The much debated issue of job creation for the youth has got the priority it deserves through various innovative measures. One such step is the out-of-the-box idea to launch a TV channel that will help create a knowledge sharing and networking platform for startups.
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Easing angel tax — a major obstacle in attracting investment into startups — is also a welcome move. The other job-creation engine — the micro, small & medium enterprises — has also been given tax breaks along with indirect tax rate cuts, which will spur business investment further. The creative idea of upskilling the youth with globally relevant job skills in artificial intelligence, internet of things, 3D printing and digitisation will make them more employable, foster innovation and drive productivity.

Embedded within the budget provisions are several measures to simplify procedures in GST and income tax by reducing the complexity and volume of filings required. Eliminating the interaction between the assessee and the tax official by bringing in e-assessment will create transparency and do away with the scope for malpractices.

Further, the stringent limits on withdrawing cash for business should help drive adoption of e-payment solutions, even though it will cause some hardship in the transition period. Labour reforms have been a long pending area of intervention and I was glad to note the finance minister talk about streamlining multiple labour laws into four broad labour codes. Simplifying labour-related concerns is sure to augment India’s investment attractiveness and will help bolster ease of doing business.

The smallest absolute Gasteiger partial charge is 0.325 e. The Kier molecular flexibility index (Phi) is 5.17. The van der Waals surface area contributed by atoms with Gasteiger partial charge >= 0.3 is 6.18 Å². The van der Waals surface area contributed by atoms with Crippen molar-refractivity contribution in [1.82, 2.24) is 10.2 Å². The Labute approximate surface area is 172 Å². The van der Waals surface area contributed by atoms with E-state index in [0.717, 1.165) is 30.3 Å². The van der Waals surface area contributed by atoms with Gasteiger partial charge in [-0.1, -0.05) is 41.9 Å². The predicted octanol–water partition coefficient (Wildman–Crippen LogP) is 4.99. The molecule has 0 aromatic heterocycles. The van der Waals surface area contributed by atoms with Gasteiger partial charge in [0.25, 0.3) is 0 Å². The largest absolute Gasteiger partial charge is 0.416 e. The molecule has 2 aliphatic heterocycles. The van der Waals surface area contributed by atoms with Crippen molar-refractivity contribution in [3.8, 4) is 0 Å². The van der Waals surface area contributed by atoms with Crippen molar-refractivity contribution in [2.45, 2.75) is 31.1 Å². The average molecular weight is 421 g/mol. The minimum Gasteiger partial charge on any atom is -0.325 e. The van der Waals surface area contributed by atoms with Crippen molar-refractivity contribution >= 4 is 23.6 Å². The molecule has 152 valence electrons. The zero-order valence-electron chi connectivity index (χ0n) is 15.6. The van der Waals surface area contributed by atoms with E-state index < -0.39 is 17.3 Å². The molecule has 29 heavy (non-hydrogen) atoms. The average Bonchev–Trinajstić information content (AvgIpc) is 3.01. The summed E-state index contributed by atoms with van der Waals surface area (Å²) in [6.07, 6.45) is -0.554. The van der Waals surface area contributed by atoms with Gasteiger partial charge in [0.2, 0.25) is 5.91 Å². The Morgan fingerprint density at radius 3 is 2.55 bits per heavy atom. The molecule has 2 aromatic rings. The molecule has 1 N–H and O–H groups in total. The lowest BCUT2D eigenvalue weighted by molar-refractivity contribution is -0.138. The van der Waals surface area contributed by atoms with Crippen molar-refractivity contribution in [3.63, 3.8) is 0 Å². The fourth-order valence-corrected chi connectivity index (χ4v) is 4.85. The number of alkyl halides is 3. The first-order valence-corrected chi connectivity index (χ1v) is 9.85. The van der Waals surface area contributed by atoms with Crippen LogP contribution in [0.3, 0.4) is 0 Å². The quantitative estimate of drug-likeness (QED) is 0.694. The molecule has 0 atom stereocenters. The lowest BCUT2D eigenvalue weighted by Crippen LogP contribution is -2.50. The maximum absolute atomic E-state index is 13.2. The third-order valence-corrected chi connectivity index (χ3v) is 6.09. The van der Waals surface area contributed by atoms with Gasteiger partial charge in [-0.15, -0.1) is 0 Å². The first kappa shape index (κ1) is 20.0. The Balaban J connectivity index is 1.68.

In addition to labour law reforms, it was heartening to see that the government was mulling a revamp of our archaic tenancy laws with a model tenancy law to be shared with states. Harnessing foreign direct investment (FDI) and NRI money has received a lot of attention from the finance minister. By simplifying regulatory hurdles and opening up FDI in aviation, media and insurance, India’s ability to attract investments will gain several points.
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Easing of norms for single brand retail can also hold a lot of potential in bringing new players into the country, adding to the employment potential. An understated element of this budget and one which can be a game-changer for coming generations was the articulation of a national education policy.

A special thrust on research through the setting up of the National Research Foundation will encourage a robust research ecosystem through focus on identified sectors. The finance minister’s focus on strengthening the economy systemically is clear — whether it is creating an ecosystem for startups, eliminating cash transactions, e-assessments or driving infrastructure growth, each measure clearly shows a long-term focus. Devoid of extravagantly populist measures and short-term fixes, Sitharaman’s maiden budget has laid a blueprint for a resurgent India.
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The author is the chairman of RPG Enterprises
(Disclaimer: The opinions expressed in this column are that of the writer. The facts and opinions expressed here do not reflect the views of www.economictimes.com.)